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art: A group of artists considers what peace means to them.

A Seperate Peace

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These are some of the questions posed by the current exhibition at the Cultural Arts Center at Glen Allen. Curated by Deborah McLeod, Style art reviewer, "Beyond the Vanitas: The Consideration of Peace as a Subject" groups mainly local artists together to open up a dialogue on peace and how it can be explored through art.

To several artists, peace is embodied in Eastern philosophies such as Buddhism and Taoism. Greg Kelley's very literal "Blackboard Buddha" is a viewer-participation piece in which a cutout-slate seated Buddha invites observers to mark the board with the available chalk or wipe it clean with an eraser. For Kelley, peace is deeply personal and subjective, allowing his viewer to convey their thoughts through action. The very transience of the chalk connects to the overall theme of vanitas. Life, art and beauty can all be wiped away; a higher spirituality, however, is eternal.



The tranquility that comes through enlightenment is relayed even more powerfully by Timothy McClellan's exquisite abstract panels. His "Karma Series," comprising three square and rectangular panels, stacked vertically on the wall like a yasti (or spiritual connecting rod) on a Buddhist stupa, seems to impart a numbing serenity through pure color and surface texture. Reminiscent of Rothko's color-field works, McClellan's mixed-media blocks are less concerned with emotion and more interested in the object's materiality as a touchstone for transcendence.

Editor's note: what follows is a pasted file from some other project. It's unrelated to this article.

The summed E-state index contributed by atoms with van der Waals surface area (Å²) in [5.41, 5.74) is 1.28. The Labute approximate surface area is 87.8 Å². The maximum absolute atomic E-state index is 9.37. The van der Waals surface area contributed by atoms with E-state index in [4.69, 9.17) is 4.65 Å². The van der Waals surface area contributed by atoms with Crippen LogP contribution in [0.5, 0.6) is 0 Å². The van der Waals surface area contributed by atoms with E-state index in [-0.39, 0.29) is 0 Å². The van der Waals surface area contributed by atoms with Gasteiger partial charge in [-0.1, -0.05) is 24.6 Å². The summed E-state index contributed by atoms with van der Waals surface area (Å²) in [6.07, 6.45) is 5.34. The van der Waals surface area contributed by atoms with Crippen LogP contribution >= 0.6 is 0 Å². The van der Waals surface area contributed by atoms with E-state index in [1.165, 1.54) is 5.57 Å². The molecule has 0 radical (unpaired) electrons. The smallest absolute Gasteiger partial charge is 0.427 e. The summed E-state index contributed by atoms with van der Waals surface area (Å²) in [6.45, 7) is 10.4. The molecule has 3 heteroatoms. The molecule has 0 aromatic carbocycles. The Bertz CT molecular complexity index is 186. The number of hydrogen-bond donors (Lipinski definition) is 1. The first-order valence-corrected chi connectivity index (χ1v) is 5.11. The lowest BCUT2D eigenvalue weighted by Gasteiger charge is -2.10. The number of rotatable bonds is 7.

Other artists like Greg Carbo and Pam Shelor connect peace to the everyday comforts of home, sanctuary and peace of mind. Particularly striking is Carbo's "Comfort," a projector screen that rises out of its case on the floor to signal a zone of comfort. The typically white movie screen has been replaced with a black mesh screen of the window variety. Cut out in bold letters is the word "COMFORT." While the screen does evoke tranquility in its reference to lazy summer days lounging on a screened porch, there is also a tension in its caged visage and forced message.



This tension is also played out more subtly in Pam Shelor's "Sanctuary," a monotype on paper of a profile of a bird. Its beauty and comfort lie in the soft, muted tones of blue, ocher and bronze, and its lack of superfluous detail. Yet, this bird is not a dove of peace, but rather a raven, a traditional symbol of mortality and death.



The bliss that peace can bring is lusciously communicated in Susan Legge's color photographs. Her "Reverie Series" is four photographs composed of luminous colors that almost sting the eye. These close-ups of aqua blue water with colorful flower petals floating on their surface vibrate with joy and whimsy. The petals also link to the typical Dutch symbol for the fleeting nature of both beauty and life. Thus, Legge's photographs contain both exuberance and poignancy that so clearly embody the notion of vanitas.



We seem to be in an age where peace, in all its manifestations, is a vital aspect of our sanity and our humanity. In a world full of conflict, strife, complacency and artificiality, peace, as McLeod's curatorial statement and these works demonstrate, is as relevant and, perhaps, as elusive as ever. S"Beyond the Vanitas: The Consideration of Peace as a Subject" is on display through May 11 at the Gumenick Family Gallery at the Cultural Arts Center at Glen Allen, 2880 Mountain Road. 261-6200





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